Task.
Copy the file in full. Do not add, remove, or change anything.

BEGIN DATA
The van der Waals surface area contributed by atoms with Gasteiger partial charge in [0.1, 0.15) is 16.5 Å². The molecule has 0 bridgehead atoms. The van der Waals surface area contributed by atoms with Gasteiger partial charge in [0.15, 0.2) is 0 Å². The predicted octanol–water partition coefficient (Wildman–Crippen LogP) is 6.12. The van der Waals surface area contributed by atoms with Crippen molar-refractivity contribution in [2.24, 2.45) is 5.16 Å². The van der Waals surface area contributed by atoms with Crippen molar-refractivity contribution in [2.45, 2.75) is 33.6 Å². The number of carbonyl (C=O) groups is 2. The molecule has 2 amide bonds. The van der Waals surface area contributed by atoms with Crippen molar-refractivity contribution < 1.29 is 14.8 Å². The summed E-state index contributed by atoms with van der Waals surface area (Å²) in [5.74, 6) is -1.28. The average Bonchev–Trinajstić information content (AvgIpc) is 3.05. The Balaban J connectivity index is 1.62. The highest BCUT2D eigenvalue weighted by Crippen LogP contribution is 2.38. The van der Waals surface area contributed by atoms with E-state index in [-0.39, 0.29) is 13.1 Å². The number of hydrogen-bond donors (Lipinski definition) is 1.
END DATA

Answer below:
The van der Waals surface area contributed by atoms with Gasteiger partial charge in [0.1, 0.15) is 16.5 Å². The molecule has 0 bridgehead atoms. The van der Waals surface area contributed by atoms with Gasteiger partial charge in [0.15, 0.2) is 0 Å². The predicted octanol–water partition coefficient (Wildman–Crippen LogP) is 6.12. The van der Waals surface area contributed by atoms with Crippen molar-refractivity contribution in [2.24, 2.45) is 5.16 Å². The van der Waals surface area contributed by atoms with Crippen molar-refractivity contribution in [2.45, 2.75) is 33.6 Å². The number of carbonyl (C=O) groups is 2. The molecule has 2 amide bonds. The van der Waals surface area contributed by atoms with Crippen molar-refractivity contribution < 1.29 is 14.8 Å². The summed E-state index contributed by atoms with van der Waals surface area (Å²) in [5.74, 6) is -1.28. The average Bonchev–Trinajstić information content (AvgIpc) is 3.05. The Balaban J connectivity index is 1.62. The highest BCUT2D eigenvalue weighted by Crippen LogP contribution is 2.38. The van der Waals surface area contributed by atoms with E-state index in [-0.39, 0.29) is 13.1 Å². The number of hydrogen-bond donors (Lipinski definition) is 1.